Approaches to Access Control

Humanizing Policy Logic

When thinking about data, compliance requirements, and policies, it’s easy to forget about the central, human element and to become wrapped up in the abstract. Let’s humanize and concretize Immuta policy logic by examining a simple scenario.

Scenario: Role-based Access Control

This data scientist, Leslie, leads the research team and was recently appointed to the hiring committee.

She and her team are conducting a new project and they need access to the following data sources:

  • Data Source A
  • Data Source B
  • Data Source C

Currently, the research team is the only team who needs to access this data, and they’re able to see all the raw, un-redacted values, so these users have been grouped and granted access to all three data sources.

However, now that she’s been appointed to the hiring committee, Leslie needs access to another data source, Data Source D. Unlike the other data sources she has access to, the rest of her team is not allowed to view this data; this data source is only accessible to others on the hiring committee. Consequently, another group is created for users who are a part of the hiring committee, and the group is given access to all raw data.

So far, this role-based access approach isn’t overwhelming and seems manageable. But what do we do when the inevitable happens:

  • compliance regulations change and controls need to be added to data sources
  • employee turnover and new hires
  • changes in management/organizational structure
  • more data sources are added

Although not visible in its current state, this role-based access approach is unsustainable because it’s not scalable. Watch what happens as different controls are added to each of the data sources:

  • some people need to have visit_id masked from them (Group 3),
  • some people need to have total_claims masked (Group 4),
  • and some people need to have dates of birth masked (Group 5).

Group 1 gets access to all the raw data for A, B, and C, and then new groups have to be added for other fine-grained controls over these data sources.

We suddenly have more groups than data sources and users don’t know what they should be requesting access to: a group or a data source?

The Flaw

Here’s the flaw with this approach above: We’re missing the why? Why does group 1 get access to A, B, and C? Why does group 5 get access only to Data Source A and 3 doesn’t get access to it at all?

In this scenario, groups are replacing the why and creating confusion. Determining which users should be in which group by what types of data they need to see becomes complicated and inefficient because someone has to 1. figure out which group users need to be in and 2. create new groups when things change.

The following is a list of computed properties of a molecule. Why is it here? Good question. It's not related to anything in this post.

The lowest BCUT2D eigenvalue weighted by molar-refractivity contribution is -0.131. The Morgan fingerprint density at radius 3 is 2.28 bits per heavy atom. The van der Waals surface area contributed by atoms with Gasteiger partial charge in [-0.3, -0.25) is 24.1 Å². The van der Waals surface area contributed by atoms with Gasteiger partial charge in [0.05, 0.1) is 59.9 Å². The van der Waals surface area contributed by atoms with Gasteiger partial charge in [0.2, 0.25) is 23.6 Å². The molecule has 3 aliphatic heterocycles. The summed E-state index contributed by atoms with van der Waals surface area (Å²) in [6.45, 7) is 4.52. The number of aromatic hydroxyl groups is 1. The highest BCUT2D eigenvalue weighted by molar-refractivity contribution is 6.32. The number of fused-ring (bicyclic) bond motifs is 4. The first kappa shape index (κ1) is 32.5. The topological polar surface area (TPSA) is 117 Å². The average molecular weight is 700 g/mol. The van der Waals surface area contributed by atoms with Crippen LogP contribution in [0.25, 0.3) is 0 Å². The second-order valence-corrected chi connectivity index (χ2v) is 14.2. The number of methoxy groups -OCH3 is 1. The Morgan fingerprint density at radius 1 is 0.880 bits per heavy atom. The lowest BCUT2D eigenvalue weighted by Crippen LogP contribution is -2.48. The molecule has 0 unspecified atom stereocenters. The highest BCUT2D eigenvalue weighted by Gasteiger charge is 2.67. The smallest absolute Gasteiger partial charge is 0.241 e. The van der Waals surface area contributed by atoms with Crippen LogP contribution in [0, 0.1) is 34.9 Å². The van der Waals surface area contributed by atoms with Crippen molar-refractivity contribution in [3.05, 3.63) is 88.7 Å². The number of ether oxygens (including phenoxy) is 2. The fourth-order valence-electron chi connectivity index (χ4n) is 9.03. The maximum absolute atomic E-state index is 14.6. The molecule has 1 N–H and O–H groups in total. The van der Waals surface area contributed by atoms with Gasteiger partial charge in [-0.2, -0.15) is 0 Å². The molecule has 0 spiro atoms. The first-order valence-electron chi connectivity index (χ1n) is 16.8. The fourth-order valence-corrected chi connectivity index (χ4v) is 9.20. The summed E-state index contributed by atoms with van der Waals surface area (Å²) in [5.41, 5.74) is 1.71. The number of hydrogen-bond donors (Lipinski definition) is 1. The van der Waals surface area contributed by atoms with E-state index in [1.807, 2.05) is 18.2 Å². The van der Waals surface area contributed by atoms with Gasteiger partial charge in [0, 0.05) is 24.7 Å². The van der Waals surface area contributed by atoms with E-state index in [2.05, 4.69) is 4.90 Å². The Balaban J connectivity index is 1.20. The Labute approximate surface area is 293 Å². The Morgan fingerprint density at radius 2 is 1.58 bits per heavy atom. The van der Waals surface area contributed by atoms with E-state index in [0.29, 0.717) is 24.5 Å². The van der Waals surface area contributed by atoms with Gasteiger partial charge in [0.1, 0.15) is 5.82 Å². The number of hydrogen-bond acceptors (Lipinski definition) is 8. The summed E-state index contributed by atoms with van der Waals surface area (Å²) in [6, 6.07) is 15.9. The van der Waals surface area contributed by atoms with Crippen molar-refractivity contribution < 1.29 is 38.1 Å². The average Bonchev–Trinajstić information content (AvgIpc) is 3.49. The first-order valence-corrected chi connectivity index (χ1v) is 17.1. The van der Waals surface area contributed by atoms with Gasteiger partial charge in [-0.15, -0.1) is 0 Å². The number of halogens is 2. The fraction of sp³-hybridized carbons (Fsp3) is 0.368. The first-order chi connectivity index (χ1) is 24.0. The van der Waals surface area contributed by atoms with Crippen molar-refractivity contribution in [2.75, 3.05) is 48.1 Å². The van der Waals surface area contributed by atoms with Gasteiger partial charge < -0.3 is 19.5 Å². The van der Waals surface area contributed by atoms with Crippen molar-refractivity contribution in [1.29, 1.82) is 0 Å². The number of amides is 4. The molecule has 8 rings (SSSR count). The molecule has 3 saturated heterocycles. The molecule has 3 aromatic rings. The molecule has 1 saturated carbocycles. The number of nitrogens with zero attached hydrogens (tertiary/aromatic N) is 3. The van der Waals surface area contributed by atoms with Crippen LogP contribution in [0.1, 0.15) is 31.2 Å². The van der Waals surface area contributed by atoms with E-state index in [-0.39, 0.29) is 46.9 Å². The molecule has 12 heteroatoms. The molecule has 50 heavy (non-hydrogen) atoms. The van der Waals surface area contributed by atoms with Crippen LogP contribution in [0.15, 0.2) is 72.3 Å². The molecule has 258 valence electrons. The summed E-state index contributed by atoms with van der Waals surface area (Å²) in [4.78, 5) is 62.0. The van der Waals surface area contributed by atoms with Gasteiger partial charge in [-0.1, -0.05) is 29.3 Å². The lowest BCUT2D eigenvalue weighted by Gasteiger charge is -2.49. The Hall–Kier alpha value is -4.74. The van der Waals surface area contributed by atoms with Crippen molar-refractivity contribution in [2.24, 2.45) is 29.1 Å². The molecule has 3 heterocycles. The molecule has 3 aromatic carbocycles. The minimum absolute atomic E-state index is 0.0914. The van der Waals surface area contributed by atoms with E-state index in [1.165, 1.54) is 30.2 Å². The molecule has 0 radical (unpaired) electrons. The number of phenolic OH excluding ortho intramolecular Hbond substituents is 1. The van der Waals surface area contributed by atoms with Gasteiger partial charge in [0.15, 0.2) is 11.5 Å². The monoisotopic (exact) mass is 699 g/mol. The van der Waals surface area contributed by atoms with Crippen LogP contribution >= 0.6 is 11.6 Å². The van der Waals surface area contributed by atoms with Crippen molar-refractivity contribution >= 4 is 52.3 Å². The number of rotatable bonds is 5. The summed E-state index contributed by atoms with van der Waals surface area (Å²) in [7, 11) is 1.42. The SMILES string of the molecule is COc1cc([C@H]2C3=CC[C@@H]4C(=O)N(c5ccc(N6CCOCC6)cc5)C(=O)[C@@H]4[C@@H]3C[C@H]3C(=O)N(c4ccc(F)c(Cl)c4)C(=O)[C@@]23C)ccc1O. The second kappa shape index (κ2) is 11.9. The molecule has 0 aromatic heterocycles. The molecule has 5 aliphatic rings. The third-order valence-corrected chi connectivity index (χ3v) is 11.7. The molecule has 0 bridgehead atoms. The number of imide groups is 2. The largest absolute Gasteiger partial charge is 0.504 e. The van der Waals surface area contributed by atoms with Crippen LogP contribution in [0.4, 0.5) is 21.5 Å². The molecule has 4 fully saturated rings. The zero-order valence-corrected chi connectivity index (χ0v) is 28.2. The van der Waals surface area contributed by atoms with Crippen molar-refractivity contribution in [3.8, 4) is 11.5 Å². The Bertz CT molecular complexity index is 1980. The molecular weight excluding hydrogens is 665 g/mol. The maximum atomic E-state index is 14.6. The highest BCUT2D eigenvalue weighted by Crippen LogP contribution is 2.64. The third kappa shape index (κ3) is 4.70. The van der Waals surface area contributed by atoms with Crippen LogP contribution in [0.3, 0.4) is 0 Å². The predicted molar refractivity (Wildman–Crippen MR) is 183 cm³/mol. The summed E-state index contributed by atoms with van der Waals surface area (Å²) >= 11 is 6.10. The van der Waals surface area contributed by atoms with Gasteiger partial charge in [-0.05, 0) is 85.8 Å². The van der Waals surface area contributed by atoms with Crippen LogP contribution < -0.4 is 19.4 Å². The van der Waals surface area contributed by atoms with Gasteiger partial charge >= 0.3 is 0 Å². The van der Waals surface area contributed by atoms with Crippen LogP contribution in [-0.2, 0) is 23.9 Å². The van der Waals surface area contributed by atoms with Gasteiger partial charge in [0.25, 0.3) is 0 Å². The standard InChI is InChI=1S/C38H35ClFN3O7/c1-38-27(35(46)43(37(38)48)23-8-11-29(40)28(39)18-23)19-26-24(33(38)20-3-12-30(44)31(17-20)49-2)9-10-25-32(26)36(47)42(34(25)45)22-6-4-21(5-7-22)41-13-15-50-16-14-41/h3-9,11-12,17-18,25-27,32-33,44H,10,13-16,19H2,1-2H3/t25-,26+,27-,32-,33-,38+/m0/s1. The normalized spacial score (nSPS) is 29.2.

Immuta Logic and Attribute-based Access Control

Immuta shifts this paradigm through policy logic.

Let’s recreate this scenario with the same data sources and controls, but we’ll add user attributes to Leslie instead of adding her to groups depending on which data sources she wants access to.

Leslie’s User Attributes
  • Department: Research
  • Title: Supervisor
  • Committee: Hiring

Instead of lumping users in groups as the only way to gain access to the data, we’re going to use these attributes of Leslie in a realistic way — one that actually represents who she is — to determine whether or not she should access data sources.

To grant or deny access in this scenario, we’ll set policies on the data sources; these policies are the why that was missing in the first scenario:

  • Allow access if you’re in the Research department

Next, we’ll compare the user attributes to the policy and make a decision, explicitly stating why she’ll get access: Leslie would get access to all 3 of these data sources because she’s in the Research department.

Now that we’ve established user attributes for Leslie, if we add data source D, you just need to have a different policy:

  • allow access if user is on hiring committee and is a supervisor.

When Leslie’s user attributes are compared to this policy, she would get access to this data source as well.

If fine-grained controls over these other 3 data sources become necessary, we just need to write other policies like this:

  • A mask dob unless is researcher
  • B mask total_claims unless is accountant 
  • C mask visit_id unless is supervisor

When Leslie’s user attributes are compared to these policies, she would see raw data for all data sources except for Data Source B: since she does not have an accountant attribute, the total_claims values would be masked from her in this data source.

When the why is explicitly stated by policies, users can ask for the data instead of asking for roles or groups. This approach results in fewer manual approvals, since user attributes are approved instead of roles for every single data source that users might want access to. Additionally, different groups can contribute their rules or governance components to the data in a way that everyone understands.


Despite the benefits outlined above, few organizations use attribute-based access controls because RBAC is widely adopted and, for small- to medium-sized organizations, manageable. However, RBAC introduces the potential for “role explosion” (highlighted in the example above).

If you’re interested in further reading, “Role-Base Access Control vs. Attribute-Based Access Control — Explained,” an article by Steve Touw, clearly illustrates the complexities, challenges, benefits, and uses of RBAC and ABAC.